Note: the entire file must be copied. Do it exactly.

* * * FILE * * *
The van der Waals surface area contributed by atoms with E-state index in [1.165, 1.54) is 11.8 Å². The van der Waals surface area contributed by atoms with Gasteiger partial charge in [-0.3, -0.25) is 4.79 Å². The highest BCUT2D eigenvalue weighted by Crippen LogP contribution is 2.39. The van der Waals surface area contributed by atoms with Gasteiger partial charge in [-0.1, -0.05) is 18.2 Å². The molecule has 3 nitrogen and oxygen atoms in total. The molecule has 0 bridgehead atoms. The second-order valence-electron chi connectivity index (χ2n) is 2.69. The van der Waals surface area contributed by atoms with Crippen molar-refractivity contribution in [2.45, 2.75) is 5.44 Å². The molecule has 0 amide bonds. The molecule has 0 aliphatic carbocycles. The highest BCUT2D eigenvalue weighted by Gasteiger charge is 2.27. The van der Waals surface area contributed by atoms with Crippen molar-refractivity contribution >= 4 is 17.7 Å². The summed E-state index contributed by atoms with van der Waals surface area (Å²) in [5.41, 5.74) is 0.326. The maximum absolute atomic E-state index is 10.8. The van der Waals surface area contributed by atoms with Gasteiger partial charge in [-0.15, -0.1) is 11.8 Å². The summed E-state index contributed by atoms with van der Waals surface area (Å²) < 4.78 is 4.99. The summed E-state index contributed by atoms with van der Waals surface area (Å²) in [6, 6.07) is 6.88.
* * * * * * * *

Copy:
The van der Waals surface area contributed by atoms with E-state index in [1.165, 1.54) is 11.8 Å². The van der Waals surface area contributed by atoms with Gasteiger partial charge in [-0.3, -0.25) is 4.79 Å². The highest BCUT2D eigenvalue weighted by Crippen LogP contribution is 2.39. The van der Waals surface area contributed by atoms with Gasteiger partial charge in [-0.1, -0.05) is 18.2 Å². The molecule has 3 nitrogen and oxygen atoms in total. The molecule has 0 bridgehead atoms. The second-order valence-electron chi connectivity index (χ2n) is 2.69. The van der Waals surface area contributed by atoms with Crippen molar-refractivity contribution in [2.45, 2.75) is 5.44 Å². The molecule has 0 amide bonds. The molecule has 0 aliphatic carbocycles. The highest BCUT2D eigenvalue weighted by Gasteiger charge is 2.27. The van der Waals surface area contributed by atoms with Crippen molar-refractivity contribution >= 4 is 17.7 Å². The summed E-state index contributed by atoms with van der Waals surface area (Å²) in [5.41, 5.74) is 0.326. The maximum absolute atomic E-state index is 10.8. The van der Waals surface area contributed by atoms with Gasteiger partial charge in [-0.15, -0.1) is 11.8 Å². The summed E-state index contributed by atoms with van der Waals surface area (Å²) < 4.78 is 4.99. The summed E-state index contributed by atoms with van der Waals surface area (Å²) in [6, 6.07) is 6.88.